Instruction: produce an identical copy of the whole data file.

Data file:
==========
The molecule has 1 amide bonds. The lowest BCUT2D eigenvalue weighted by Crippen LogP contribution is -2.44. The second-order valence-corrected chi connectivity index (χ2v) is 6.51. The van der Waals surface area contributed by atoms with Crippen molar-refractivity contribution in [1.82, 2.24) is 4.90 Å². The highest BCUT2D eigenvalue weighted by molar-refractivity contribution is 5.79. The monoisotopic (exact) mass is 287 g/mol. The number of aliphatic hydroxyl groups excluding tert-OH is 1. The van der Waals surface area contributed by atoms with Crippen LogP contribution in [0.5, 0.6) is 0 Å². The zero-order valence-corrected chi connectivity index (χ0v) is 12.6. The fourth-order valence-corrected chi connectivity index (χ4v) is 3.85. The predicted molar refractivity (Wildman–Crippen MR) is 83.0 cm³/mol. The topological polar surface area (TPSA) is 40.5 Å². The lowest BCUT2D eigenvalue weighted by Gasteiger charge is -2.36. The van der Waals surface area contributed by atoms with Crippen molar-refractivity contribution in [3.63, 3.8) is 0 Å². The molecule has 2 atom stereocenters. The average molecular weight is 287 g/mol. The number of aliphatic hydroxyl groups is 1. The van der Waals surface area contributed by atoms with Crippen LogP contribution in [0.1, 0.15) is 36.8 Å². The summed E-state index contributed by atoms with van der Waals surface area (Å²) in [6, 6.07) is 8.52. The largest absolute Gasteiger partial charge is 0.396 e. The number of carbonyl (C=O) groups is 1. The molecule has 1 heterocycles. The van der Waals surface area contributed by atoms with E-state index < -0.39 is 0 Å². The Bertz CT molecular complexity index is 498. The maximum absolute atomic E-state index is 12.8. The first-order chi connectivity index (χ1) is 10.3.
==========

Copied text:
The molecule has 1 amide bonds. The lowest BCUT2D eigenvalue weighted by Crippen LogP contribution is -2.44. The second-order valence-corrected chi connectivity index (χ2v) is 6.51. The van der Waals surface area contributed by atoms with Crippen molar-refractivity contribution in [1.82, 2.24) is 4.90 Å². The highest BCUT2D eigenvalue weighted by molar-refractivity contribution is 5.79. The monoisotopic (exact) mass is 287 g/mol. The number of aliphatic hydroxyl groups excluding tert-OH is 1. The van der Waals surface area contributed by atoms with Crippen LogP contribution in [0.5, 0.6) is 0 Å². The zero-order valence-corrected chi connectivity index (χ0v) is 12.6. The fourth-order valence-corrected chi connectivity index (χ4v) is 3.85. The predicted molar refractivity (Wildman–Crippen MR) is 83.0 cm³/mol. The topological polar surface area (TPSA) is 40.5 Å². The lowest BCUT2D eigenvalue weighted by Gasteiger charge is -2.36. The van der Waals surface area contributed by atoms with Crippen molar-refractivity contribution in [3.63, 3.8) is 0 Å². The molecule has 2 atom stereocenters. The average molecular weight is 287 g/mol. The number of aliphatic hydroxyl groups is 1. The van der Waals surface area contributed by atoms with Crippen LogP contribution in [0.1, 0.15) is 36.8 Å². The summed E-state index contributed by atoms with van der Waals surface area (Å²) in [6, 6.07) is 8.52. The largest absolute Gasteiger partial charge is 0.396 e. The number of carbonyl (C=O) groups is 1. The molecule has 1 heterocycles. The van der Waals surface area contributed by atoms with E-state index < -0.39 is 0 Å². The Bertz CT molecular complexity index is 498. The maximum absolute atomic E-state index is 12.8. The first-order chi connectivity index (χ1) is 10.3.